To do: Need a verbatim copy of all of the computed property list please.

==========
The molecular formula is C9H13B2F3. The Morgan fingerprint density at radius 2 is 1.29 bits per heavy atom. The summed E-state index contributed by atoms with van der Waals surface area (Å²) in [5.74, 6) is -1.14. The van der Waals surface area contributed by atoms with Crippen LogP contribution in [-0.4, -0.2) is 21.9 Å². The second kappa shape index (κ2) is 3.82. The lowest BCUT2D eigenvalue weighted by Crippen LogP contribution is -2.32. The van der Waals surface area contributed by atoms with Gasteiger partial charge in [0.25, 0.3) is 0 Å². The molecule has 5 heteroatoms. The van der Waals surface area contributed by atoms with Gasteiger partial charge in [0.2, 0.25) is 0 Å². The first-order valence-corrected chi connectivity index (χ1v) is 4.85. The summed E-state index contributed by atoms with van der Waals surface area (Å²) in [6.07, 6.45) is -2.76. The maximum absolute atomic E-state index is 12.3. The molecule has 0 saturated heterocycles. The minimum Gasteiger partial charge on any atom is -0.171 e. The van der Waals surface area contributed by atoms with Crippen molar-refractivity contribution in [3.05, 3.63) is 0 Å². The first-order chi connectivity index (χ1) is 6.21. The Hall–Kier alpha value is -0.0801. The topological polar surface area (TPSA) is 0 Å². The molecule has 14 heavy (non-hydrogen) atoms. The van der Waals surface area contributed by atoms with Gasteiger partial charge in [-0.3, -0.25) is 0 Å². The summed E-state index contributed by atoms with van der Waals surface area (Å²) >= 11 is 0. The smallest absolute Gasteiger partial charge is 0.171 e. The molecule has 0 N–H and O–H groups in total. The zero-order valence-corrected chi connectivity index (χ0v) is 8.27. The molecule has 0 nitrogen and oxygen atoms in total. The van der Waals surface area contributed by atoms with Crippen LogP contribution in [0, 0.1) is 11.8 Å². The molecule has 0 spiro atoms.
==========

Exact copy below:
The molecular formula is C9H13B2F3. The Morgan fingerprint density at radius 2 is 1.29 bits per heavy atom. The summed E-state index contributed by atoms with van der Waals surface area (Å²) in [5.74, 6) is -1.14. The van der Waals surface area contributed by atoms with Crippen LogP contribution in [-0.4, -0.2) is 21.9 Å². The second kappa shape index (κ2) is 3.82. The lowest BCUT2D eigenvalue weighted by Crippen LogP contribution is -2.32. The van der Waals surface area contributed by atoms with Gasteiger partial charge in [0.25, 0.3) is 0 Å². The molecule has 5 heteroatoms. The van der Waals surface area contributed by atoms with Gasteiger partial charge in [0.2, 0.25) is 0 Å². The first-order valence-corrected chi connectivity index (χ1v) is 4.85. The summed E-state index contributed by atoms with van der Waals surface area (Å²) in [6.07, 6.45) is -2.76. The maximum absolute atomic E-state index is 12.3. The molecule has 0 saturated heterocycles. The minimum Gasteiger partial charge on any atom is -0.171 e. The van der Waals surface area contributed by atoms with Crippen molar-refractivity contribution in [3.05, 3.63) is 0 Å². The first-order chi connectivity index (χ1) is 6.21. The Hall–Kier alpha value is -0.0801. The topological polar surface area (TPSA) is 0 Å². The molecule has 14 heavy (non-hydrogen) atoms. The van der Waals surface area contributed by atoms with Gasteiger partial charge in [-0.3, -0.25) is 0 Å². The summed E-state index contributed by atoms with van der Waals surface area (Å²) >= 11 is 0. The smallest absolute Gasteiger partial charge is 0.171 e. The molecule has 0 N–H and O–H groups in total. The zero-order valence-corrected chi connectivity index (χ0v) is 8.27. The molecule has 0 nitrogen and oxygen atoms in total. The van der Waals surface area contributed by atoms with Crippen LogP contribution in [0, 0.1) is 11.8 Å². The molecule has 0 spiro atoms.